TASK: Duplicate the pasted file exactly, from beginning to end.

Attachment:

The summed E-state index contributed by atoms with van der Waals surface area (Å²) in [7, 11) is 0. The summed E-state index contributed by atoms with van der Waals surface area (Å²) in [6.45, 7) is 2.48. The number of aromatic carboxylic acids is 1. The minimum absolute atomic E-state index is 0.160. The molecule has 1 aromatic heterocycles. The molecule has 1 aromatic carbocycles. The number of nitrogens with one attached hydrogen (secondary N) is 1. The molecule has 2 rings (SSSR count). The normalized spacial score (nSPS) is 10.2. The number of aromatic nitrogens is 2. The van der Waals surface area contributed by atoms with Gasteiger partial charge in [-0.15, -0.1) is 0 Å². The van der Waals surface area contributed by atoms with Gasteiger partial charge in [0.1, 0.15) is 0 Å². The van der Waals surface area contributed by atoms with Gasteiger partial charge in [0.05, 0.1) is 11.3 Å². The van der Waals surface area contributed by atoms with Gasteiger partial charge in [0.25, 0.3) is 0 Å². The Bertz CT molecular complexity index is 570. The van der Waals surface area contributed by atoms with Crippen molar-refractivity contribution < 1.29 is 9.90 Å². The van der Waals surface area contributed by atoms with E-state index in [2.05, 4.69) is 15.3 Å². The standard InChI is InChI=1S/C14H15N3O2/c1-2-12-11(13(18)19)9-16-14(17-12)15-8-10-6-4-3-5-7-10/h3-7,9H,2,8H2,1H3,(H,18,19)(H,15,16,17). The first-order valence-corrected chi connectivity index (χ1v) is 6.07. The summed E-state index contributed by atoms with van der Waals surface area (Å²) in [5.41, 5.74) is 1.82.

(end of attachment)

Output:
The summed E-state index contributed by atoms with van der Waals surface area (Å²) in [7, 11) is 0. The summed E-state index contributed by atoms with van der Waals surface area (Å²) in [6.45, 7) is 2.48. The number of aromatic carboxylic acids is 1. The minimum absolute atomic E-state index is 0.160. The molecule has 1 aromatic heterocycles. The molecule has 1 aromatic carbocycles. The number of nitrogens with one attached hydrogen (secondary N) is 1. The molecule has 2 rings (SSSR count). The normalized spacial score (nSPS) is 10.2. The number of aromatic nitrogens is 2. The van der Waals surface area contributed by atoms with Gasteiger partial charge in [-0.15, -0.1) is 0 Å². The van der Waals surface area contributed by atoms with Gasteiger partial charge in [0.1, 0.15) is 0 Å². The van der Waals surface area contributed by atoms with Gasteiger partial charge in [0.05, 0.1) is 11.3 Å². The van der Waals surface area contributed by atoms with Gasteiger partial charge in [0.25, 0.3) is 0 Å². The Bertz CT molecular complexity index is 570. The van der Waals surface area contributed by atoms with Crippen molar-refractivity contribution < 1.29 is 9.90 Å². The van der Waals surface area contributed by atoms with E-state index in [2.05, 4.69) is 15.3 Å². The standard InChI is InChI=1S/C14H15N3O2/c1-2-12-11(13(18)19)9-16-14(17-12)15-8-10-6-4-3-5-7-10/h3-7,9H,2,8H2,1H3,(H,18,19)(H,15,16,17). The first-order valence-corrected chi connectivity index (χ1v) is 6.07. The summed E-state index contributed by atoms with van der Waals surface area (Å²) in [5.41, 5.74) is 1.82.